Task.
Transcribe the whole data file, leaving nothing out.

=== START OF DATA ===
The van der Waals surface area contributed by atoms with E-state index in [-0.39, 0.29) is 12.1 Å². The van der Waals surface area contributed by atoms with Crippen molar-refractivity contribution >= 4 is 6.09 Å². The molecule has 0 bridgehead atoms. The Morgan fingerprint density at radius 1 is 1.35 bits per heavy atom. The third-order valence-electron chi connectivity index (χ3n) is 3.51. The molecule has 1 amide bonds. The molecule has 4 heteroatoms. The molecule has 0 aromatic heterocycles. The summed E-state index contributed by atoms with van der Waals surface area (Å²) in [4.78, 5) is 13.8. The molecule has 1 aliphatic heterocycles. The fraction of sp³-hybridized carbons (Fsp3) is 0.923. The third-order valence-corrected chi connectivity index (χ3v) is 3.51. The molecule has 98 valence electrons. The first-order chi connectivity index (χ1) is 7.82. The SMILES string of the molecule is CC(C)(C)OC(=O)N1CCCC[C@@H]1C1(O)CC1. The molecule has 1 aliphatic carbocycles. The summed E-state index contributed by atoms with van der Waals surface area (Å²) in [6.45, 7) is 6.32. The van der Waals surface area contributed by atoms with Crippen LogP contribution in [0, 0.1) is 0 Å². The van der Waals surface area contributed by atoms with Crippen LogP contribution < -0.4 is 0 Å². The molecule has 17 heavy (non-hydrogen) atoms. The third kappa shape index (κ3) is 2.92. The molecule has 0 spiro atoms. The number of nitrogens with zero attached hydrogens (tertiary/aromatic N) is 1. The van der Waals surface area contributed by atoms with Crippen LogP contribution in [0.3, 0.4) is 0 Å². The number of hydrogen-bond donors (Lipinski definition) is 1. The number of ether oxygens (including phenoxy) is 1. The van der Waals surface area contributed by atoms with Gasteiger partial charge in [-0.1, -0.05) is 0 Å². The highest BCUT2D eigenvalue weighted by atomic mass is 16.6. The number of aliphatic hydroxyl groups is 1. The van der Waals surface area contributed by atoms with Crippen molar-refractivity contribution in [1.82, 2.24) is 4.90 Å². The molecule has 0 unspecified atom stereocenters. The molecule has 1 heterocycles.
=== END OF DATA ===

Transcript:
The van der Waals surface area contributed by atoms with E-state index in [-0.39, 0.29) is 12.1 Å². The van der Waals surface area contributed by atoms with Crippen molar-refractivity contribution >= 4 is 6.09 Å². The molecule has 0 bridgehead atoms. The Morgan fingerprint density at radius 1 is 1.35 bits per heavy atom. The third-order valence-electron chi connectivity index (χ3n) is 3.51. The molecule has 1 amide bonds. The molecule has 4 heteroatoms. The molecule has 0 aromatic heterocycles. The summed E-state index contributed by atoms with van der Waals surface area (Å²) in [4.78, 5) is 13.8. The molecule has 1 aliphatic heterocycles. The fraction of sp³-hybridized carbons (Fsp3) is 0.923. The third-order valence-corrected chi connectivity index (χ3v) is 3.51. The molecule has 98 valence electrons. The first-order chi connectivity index (χ1) is 7.82. The SMILES string of the molecule is CC(C)(C)OC(=O)N1CCCC[C@@H]1C1(O)CC1. The molecule has 1 aliphatic carbocycles. The summed E-state index contributed by atoms with van der Waals surface area (Å²) in [6.45, 7) is 6.32. The van der Waals surface area contributed by atoms with Crippen LogP contribution in [0, 0.1) is 0 Å². The van der Waals surface area contributed by atoms with Crippen LogP contribution < -0.4 is 0 Å². The molecule has 17 heavy (non-hydrogen) atoms. The third kappa shape index (κ3) is 2.92. The molecule has 0 spiro atoms. The number of nitrogens with zero attached hydrogens (tertiary/aromatic N) is 1. The van der Waals surface area contributed by atoms with Crippen LogP contribution in [0.3, 0.4) is 0 Å². The number of hydrogen-bond donors (Lipinski definition) is 1. The number of ether oxygens (including phenoxy) is 1. The van der Waals surface area contributed by atoms with Gasteiger partial charge in [-0.1, -0.05) is 0 Å². The highest BCUT2D eigenvalue weighted by atomic mass is 16.6. The number of aliphatic hydroxyl groups is 1. The van der Waals surface area contributed by atoms with Crippen molar-refractivity contribution in [1.82, 2.24) is 4.90 Å². The molecule has 0 unspecified atom stereocenters. The molecule has 1 heterocycles.